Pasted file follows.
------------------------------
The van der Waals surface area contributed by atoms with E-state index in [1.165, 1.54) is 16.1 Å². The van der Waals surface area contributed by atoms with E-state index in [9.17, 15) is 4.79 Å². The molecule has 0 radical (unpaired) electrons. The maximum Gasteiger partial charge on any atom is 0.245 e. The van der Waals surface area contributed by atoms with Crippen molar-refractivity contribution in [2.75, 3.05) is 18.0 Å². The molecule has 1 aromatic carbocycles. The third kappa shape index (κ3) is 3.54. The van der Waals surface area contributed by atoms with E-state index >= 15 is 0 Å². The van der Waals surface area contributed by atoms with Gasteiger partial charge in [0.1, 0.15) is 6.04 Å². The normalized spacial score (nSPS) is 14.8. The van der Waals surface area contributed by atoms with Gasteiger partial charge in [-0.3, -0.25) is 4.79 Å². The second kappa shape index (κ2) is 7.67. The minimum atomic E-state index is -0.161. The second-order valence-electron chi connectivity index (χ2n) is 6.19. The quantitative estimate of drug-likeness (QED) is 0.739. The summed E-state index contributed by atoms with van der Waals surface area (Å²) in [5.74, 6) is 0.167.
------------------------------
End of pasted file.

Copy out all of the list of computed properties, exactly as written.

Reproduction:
The van der Waals surface area contributed by atoms with E-state index in [1.165, 1.54) is 16.1 Å². The van der Waals surface area contributed by atoms with E-state index in [9.17, 15) is 4.79 Å². The molecule has 0 radical (unpaired) electrons. The maximum Gasteiger partial charge on any atom is 0.245 e. The van der Waals surface area contributed by atoms with Crippen molar-refractivity contribution in [2.75, 3.05) is 18.0 Å². The molecule has 1 aromatic carbocycles. The third kappa shape index (κ3) is 3.54. The van der Waals surface area contributed by atoms with E-state index >= 15 is 0 Å². The van der Waals surface area contributed by atoms with Gasteiger partial charge in [0.1, 0.15) is 6.04 Å². The normalized spacial score (nSPS) is 14.8. The van der Waals surface area contributed by atoms with Gasteiger partial charge in [-0.3, -0.25) is 4.79 Å². The second kappa shape index (κ2) is 7.67. The minimum atomic E-state index is -0.161. The second-order valence-electron chi connectivity index (χ2n) is 6.19. The quantitative estimate of drug-likeness (QED) is 0.739. The summed E-state index contributed by atoms with van der Waals surface area (Å²) in [5.74, 6) is 0.167.